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Listening to art. Playing with audio. Sounding out technology. Composing in code. Rewinding the soundscape.

tag: Buddha Machine

Buddha Machine Variations No. 39 (Hazumi Chord)

A series of focused experiments

A little test run of the new Hazumi sequencer, running on VCV Rack, the free modular synth emulator. Hazumi, the grid on the far left, is from the Voxglitch family of modules, created by Bret Truchan. The audio is the initial loop of sound from “Ma,” the first piece of music heard on the very first Buddha Machine (this is from a digital file, not from the physical device). It’s heard here in three pitches, rendered in Adobe Audition: the original, then up four semitones, and then up one additional semitone. The original is also running through Glitch Shifter, a module from Unfiltered Audio, the company of Joshua Dickinson, Michael Hetrick, Ryan McGee, and Benn Cooper. Hetrick spoke to my Sounds of Brands course last year. The additional noise comes courtesy of two sources: the fan of my laptop, and the wind from a chimney, the latter due to the storm (an “atmospheric river”) currently assaulting San Francisco.

More at vcvrack.com and unfilteredaudio.com. Video originally posted at youtube.com/disquiet. There’s also a video playlist of the Buddha Machine Variations.

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Buddha Machine Variations No. 38 (Virtual Ma)

A series of focused experiments

Monday night. Your batteries have run out, so to get the Buddha Machine source audio, you opt for the album version of the first track, “Ma,” on a streaming service. Running through the Glitchlets script for Norns (albeit on a Fates).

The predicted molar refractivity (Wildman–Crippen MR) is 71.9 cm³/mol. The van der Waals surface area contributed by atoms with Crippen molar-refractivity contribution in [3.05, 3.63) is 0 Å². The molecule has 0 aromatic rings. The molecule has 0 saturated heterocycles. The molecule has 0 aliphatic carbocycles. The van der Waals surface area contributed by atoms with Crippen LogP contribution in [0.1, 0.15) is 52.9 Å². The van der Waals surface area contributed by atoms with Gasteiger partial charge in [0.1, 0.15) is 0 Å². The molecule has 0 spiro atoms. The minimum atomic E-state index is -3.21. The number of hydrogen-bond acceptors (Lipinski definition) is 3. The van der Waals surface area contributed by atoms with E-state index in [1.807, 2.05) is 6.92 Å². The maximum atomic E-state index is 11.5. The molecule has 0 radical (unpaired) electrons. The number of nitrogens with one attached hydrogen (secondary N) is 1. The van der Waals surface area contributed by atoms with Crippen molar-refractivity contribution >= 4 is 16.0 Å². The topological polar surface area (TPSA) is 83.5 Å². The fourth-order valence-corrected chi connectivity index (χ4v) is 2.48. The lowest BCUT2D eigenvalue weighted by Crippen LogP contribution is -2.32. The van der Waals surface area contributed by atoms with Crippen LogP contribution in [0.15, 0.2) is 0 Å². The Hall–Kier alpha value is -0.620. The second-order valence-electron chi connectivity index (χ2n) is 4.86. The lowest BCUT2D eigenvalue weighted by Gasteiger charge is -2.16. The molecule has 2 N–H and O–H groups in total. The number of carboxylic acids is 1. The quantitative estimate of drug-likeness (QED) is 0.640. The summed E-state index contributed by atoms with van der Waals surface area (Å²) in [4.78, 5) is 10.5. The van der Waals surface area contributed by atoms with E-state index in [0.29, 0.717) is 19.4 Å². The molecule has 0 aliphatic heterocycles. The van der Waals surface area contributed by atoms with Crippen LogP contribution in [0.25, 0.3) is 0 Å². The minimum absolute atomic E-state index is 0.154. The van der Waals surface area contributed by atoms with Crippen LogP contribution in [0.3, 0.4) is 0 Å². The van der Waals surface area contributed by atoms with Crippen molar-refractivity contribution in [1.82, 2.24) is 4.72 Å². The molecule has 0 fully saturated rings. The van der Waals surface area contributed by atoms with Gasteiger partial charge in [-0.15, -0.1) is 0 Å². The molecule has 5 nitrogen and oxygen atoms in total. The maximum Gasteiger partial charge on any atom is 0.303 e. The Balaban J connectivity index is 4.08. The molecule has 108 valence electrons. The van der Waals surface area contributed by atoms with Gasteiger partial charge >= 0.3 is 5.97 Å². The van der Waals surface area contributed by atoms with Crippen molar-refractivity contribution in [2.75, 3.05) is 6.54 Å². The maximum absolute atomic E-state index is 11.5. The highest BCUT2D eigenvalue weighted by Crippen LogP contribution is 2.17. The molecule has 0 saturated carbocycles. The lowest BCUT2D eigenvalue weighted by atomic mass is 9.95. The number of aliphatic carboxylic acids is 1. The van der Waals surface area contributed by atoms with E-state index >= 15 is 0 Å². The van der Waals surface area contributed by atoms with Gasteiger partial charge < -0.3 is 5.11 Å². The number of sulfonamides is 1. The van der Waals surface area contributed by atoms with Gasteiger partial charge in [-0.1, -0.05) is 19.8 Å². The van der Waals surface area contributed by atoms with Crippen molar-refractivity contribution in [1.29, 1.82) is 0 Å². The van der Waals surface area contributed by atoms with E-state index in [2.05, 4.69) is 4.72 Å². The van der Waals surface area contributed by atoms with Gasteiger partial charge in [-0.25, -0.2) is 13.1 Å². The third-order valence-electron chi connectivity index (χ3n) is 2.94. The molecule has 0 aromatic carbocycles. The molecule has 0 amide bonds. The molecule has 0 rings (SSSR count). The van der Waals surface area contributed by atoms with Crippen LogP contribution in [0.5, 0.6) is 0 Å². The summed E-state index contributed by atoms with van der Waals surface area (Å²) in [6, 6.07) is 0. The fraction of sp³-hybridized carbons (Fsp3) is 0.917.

Video originally posted at youtube.com/disquiet. There’s also a video playlist of the Buddha Machine Variations.

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Buddha Machine Variations No. 37 (Tape CV KO)

A series of focused experiments

That is, indeed, a cassette player in the foreground. It’s been modded in a couple ways, the key one here being that the speed of the playback can be manipulated electronically. Specifically, the sort of control voltage that works between synthesizer modules can be applied externally to the speed of the cassette. In this case, a slow waveform is increasing and reducing (back and forth, pendulum-like) the pace of the cassette playback, lending it that slurry, warbling quality. (Note the long, pink cable that plugs into cassette player.)

The recorded sequence itself is a Buddha Machine as sampled, sequenced, and played by Teenage Engineering Pocket Operator (PO-33 K.O.). I recorded that PO-33 K.O. sequence onto the tape, and then rewound the tape and played it back as controlled by the control voltage (CV) output of the synthesizer (seen in the background). This is the first patch I’ve tried out with the CV cassette player, which I received on Friday in the mail and have been eager to give a test run.